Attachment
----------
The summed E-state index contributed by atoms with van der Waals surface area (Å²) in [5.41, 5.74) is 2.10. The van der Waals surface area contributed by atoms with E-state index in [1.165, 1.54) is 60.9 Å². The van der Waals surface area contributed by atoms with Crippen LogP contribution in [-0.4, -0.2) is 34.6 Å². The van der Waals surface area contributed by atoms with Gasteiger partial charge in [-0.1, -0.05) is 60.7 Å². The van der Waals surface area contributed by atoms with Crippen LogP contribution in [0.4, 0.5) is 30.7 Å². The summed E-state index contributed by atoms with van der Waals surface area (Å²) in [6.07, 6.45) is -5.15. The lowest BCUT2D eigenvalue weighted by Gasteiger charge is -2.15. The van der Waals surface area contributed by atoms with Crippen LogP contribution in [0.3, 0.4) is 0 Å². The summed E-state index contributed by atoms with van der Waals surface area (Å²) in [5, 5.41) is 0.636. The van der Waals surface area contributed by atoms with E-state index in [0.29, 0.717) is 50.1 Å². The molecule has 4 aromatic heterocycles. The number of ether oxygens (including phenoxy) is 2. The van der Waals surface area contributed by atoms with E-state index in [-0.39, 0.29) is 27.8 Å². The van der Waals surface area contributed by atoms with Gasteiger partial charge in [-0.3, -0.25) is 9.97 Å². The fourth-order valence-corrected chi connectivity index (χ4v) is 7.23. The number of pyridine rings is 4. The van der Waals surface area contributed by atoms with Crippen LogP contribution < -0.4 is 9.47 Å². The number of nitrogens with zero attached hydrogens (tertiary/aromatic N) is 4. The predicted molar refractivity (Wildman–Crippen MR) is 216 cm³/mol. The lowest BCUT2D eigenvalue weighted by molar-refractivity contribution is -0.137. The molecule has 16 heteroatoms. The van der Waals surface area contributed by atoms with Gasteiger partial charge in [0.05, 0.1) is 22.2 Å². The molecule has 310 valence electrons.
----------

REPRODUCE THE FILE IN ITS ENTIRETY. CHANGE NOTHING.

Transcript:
The summed E-state index contributed by atoms with van der Waals surface area (Å²) in [5.41, 5.74) is 2.10. The van der Waals surface area contributed by atoms with E-state index in [1.165, 1.54) is 60.9 Å². The van der Waals surface area contributed by atoms with Crippen LogP contribution in [-0.4, -0.2) is 34.6 Å². The van der Waals surface area contributed by atoms with Gasteiger partial charge in [-0.1, -0.05) is 60.7 Å². The van der Waals surface area contributed by atoms with Crippen LogP contribution in [0.4, 0.5) is 30.7 Å². The summed E-state index contributed by atoms with van der Waals surface area (Å²) in [6.07, 6.45) is -5.15. The lowest BCUT2D eigenvalue weighted by Gasteiger charge is -2.15. The van der Waals surface area contributed by atoms with Crippen LogP contribution in [0.3, 0.4) is 0 Å². The summed E-state index contributed by atoms with van der Waals surface area (Å²) in [5, 5.41) is 0.636. The van der Waals surface area contributed by atoms with E-state index in [0.29, 0.717) is 50.1 Å². The molecule has 4 aromatic heterocycles. The number of ether oxygens (including phenoxy) is 2. The van der Waals surface area contributed by atoms with E-state index in [-0.39, 0.29) is 27.8 Å². The van der Waals surface area contributed by atoms with Gasteiger partial charge in [-0.3, -0.25) is 9.97 Å². The fourth-order valence-corrected chi connectivity index (χ4v) is 7.23. The number of pyridine rings is 4. The van der Waals surface area contributed by atoms with Crippen LogP contribution < -0.4 is 9.47 Å². The number of nitrogens with zero attached hydrogens (tertiary/aromatic N) is 4. The predicted molar refractivity (Wildman–Crippen MR) is 216 cm³/mol. The lowest BCUT2D eigenvalue weighted by molar-refractivity contribution is -0.137. The molecule has 16 heteroatoms. The van der Waals surface area contributed by atoms with Gasteiger partial charge in [0.05, 0.1) is 22.2 Å². The molecule has 310 valence electrons.